Ah, the death of a talking point…we have news from Alaska that the investigator for the State Personnel Board has issued a report – contrary to the findings of the Legislature’s independent investigator – and concluded that Gov. Palin did not abuse her authority in the case of State Trooper Michael Wooten, the controversy over “Tasergate” or, if you prefer, “Troopergate.”
Let’s do a Q&A on the 263-page Branchflower report, which I read from cover to cover, and on the 125-page Petumenos report, which I have only yet had the chance to skim. I may return to this after the election when we have more time to walk through the evidence (win or lose tomorrow, Gov. Palin will continue to be an important figure in national politics).
First, the Branchflower report:
(1) A report was issued by one man, Stephen Branchflower.
(2) Branchflower was handpicked, and his investigation directed, by Hollis French – an Obama supporter who has a personal axe to grind in the facts under investigation. Branchflower, French and Walt Monegan, the chief witness in the case, all appear to go way back together in Alaska law enforcement circles.
(3) The only wrongdoing Branchflower could find was under a general statute that says public officials may not engage in an “effort to benefit a personal … interest through official action” – he did not find a violation of any specific statute, rule or regulation. To conclude that Gov. Palin’s actions were in her personal interest rather than the best interests of the Alaskan people and their government, you must believe that her actions were actually wrong.
(4) In order to find that Gov. Palin’s actions were actually wrong, Democrats must be willing to argue that an irresponsible and abusive state trooper who made death threats against Gov. Palin’s father and menaced her sister in her hearing and used a Taser on a 10-year-old is a good person to have wielding armed authority on behalf of the State of Alaska. Because otherwise they are making a technical legal argument that she did the right thing in the wrong way – yet they don’t have any technical violation to hang their hats on.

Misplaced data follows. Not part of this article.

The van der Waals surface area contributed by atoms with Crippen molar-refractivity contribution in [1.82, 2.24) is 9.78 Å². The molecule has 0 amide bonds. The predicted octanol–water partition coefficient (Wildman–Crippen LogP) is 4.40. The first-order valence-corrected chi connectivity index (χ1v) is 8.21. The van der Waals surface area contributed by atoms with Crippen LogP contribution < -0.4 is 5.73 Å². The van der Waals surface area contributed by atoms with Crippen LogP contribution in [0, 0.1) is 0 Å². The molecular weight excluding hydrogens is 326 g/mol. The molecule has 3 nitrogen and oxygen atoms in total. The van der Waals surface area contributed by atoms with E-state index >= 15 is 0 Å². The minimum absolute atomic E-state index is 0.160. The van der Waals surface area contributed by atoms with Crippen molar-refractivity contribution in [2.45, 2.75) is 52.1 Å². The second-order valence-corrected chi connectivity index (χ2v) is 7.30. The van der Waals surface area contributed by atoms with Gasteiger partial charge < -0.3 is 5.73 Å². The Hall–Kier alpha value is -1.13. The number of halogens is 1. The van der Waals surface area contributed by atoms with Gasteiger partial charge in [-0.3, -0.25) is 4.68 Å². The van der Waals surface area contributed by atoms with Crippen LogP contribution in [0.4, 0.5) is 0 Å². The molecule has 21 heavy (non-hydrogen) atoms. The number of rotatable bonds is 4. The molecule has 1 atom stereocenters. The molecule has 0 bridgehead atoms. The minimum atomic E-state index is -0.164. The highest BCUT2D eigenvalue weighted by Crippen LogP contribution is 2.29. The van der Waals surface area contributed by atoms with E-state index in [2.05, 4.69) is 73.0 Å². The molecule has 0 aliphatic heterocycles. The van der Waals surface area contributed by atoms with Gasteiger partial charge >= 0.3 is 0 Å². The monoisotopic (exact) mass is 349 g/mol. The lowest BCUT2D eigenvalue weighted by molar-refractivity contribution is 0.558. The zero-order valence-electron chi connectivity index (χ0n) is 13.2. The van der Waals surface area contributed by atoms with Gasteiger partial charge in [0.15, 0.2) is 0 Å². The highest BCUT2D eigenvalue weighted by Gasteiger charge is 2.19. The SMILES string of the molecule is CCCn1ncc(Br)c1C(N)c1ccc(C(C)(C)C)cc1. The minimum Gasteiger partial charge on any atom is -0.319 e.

By contrast, the Personnel Board investigator, Timothy Petumenos, found no impropriety and concluded, regarding Branchflower’s report:

Independent Counsel has concluded the wrong statute was used as a basis for the conclusions contained in the Branchflower Report, the Branchflower report misconstrued the available evidence and did not consider or obtain all of the material evidence that is required to properly reach findings.

Read on.

Continue reading Gov. Sarah Palin Cleared In “Tasergate”

BUSINESS: Unmarked To Market

An SEC Press Release issued today offers a clarification that may relieve institutions that feel compelled to use “mark to market” or “fair value” accounting for debt securities as to which there is no liquid market (I’ll try to just offer a neutral description here; other people at my law firm will no doubt be offering our clients more detailed advice on this topic). This is just one aspect of the credit crisis, but MTM has acted as something of an accelerant for the financial troubles of institutions holding mortgage-backed securities for which there is no active market. Some people, mainly on the Right, have argued that suspending MTM would give needed breathing space and eliminate the need for Treasury to step in as market maker and buy up MBS, while others have argued that loosening the accounting rules just conceals the problem and delays the day of reckoning.
Anyway, today’s statement offers at least some clarification that companies need not be rigidly tied in to market prices where there’s no market: